...showed him that Cannes must change its 'flats' policy
    Is a quiet crusade to reform executive pay bearing fruit?

    Is a quiet crusade to reform executive pay bearing fruit?

    Dominic Rossi of Fidelity says his pressure on business to control rewards is working. But why aren’t other fund managers helping?
    The King David Hotel gives precious work to Palestinians - unless peace talks are on

    King David Hotel: Palestinians not included

    The King David is special to Jerusalem. Nick Kochan checked in and discovered it has some special arrangements, too
    More people moving from Australia to New Zealand than in the other direction for first time in 24 years

    End of the Aussie brain drain

    More people moving from Australia to New Zealand than in the other direction for first time in 24 years
    Meditation is touted as a cure for mental instability but can it actually be bad for you?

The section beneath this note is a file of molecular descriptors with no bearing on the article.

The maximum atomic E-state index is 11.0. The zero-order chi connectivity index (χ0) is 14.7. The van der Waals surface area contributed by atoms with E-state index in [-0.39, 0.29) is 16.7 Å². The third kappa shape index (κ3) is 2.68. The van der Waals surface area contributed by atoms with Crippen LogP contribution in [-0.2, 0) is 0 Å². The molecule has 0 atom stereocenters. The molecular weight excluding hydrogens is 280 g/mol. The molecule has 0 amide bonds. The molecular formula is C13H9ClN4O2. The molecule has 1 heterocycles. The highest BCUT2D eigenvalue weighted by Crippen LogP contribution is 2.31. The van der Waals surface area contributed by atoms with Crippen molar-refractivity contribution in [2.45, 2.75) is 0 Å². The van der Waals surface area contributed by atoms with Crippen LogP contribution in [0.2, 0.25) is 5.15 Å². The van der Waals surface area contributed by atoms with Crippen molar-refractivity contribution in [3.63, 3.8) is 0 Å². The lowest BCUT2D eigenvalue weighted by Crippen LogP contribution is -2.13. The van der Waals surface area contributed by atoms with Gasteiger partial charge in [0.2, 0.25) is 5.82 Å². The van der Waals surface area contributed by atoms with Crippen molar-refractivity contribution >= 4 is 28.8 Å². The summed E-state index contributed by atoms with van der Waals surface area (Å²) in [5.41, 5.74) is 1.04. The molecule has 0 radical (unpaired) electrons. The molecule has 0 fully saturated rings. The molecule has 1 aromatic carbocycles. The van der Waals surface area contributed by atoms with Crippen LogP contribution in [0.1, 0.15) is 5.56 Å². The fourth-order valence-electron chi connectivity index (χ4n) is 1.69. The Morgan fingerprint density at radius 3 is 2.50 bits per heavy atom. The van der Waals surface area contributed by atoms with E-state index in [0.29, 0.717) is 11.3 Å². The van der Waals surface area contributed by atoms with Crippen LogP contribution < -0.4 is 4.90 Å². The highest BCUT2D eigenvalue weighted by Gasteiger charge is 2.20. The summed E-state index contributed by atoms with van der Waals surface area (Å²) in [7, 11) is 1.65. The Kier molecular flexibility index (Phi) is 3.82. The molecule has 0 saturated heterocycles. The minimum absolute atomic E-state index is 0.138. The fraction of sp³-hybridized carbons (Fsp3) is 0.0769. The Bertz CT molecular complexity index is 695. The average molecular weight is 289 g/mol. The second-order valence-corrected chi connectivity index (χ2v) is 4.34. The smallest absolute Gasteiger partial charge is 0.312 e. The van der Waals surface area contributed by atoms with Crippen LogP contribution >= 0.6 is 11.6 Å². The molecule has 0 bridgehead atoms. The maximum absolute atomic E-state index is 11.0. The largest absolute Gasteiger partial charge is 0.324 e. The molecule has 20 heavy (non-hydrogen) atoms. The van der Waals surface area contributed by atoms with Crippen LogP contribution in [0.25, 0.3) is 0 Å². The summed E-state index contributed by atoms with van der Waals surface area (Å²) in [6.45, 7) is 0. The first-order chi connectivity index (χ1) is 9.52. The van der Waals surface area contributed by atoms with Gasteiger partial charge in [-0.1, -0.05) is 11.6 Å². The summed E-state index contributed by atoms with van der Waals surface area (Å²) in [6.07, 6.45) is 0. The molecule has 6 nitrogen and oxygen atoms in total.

Can meditation be bad for you?

    Researching a mass murder, Dr Miguel Farias discovered that, far from bringing inner peace, meditation can leave devotees in pieces
    Eurovision 2015: Australians will be cheering on their first-ever entrant this Saturday

    Australia's first-ever Eurovision entrant

    Australia, a nation of kitsch-worshippers, has always loved the Eurovision Song Contest. Maggie Alderson says it'll fit in fine
    Letterman's final Late Show: Laughter, but no tears, as David takes his bow after 33 years

    Laughter, but no tears, as Letterman takes his bow after 33 years

    Veteran talkshow host steps down to plaudits from four presidents
    Ivor Novello Awards 2015: Hozier wins with anti-Catholic song 'Take Me To Church' as John Whittingdale leads praise for Black Sabbath

    Hozier's 'blasphemous' song takes Novello award

    Singer joins Ed Sheeran and Clean Bandit in celebration of the best in British and Irish music
    Tequila gold rush: The spirit has gone from a cheap shot to a multi-billion pound product

    Join the tequila gold rush

    The spirit has gone from a cheap shot to a multi-billion pound product
    12 best statement wallpapers

    12 best statement wallpapers

    Make an impact and transform a room with a conversation-starting pattern
    Paul Scholes column: Does David De Gea really want to leave Manchester United to fight it out for the No 1 spot at Real Madrid?

    Paul Scholes column

    Does David De Gea really want to leave Manchester United to fight it out for the No 1 spot at Real Madrid?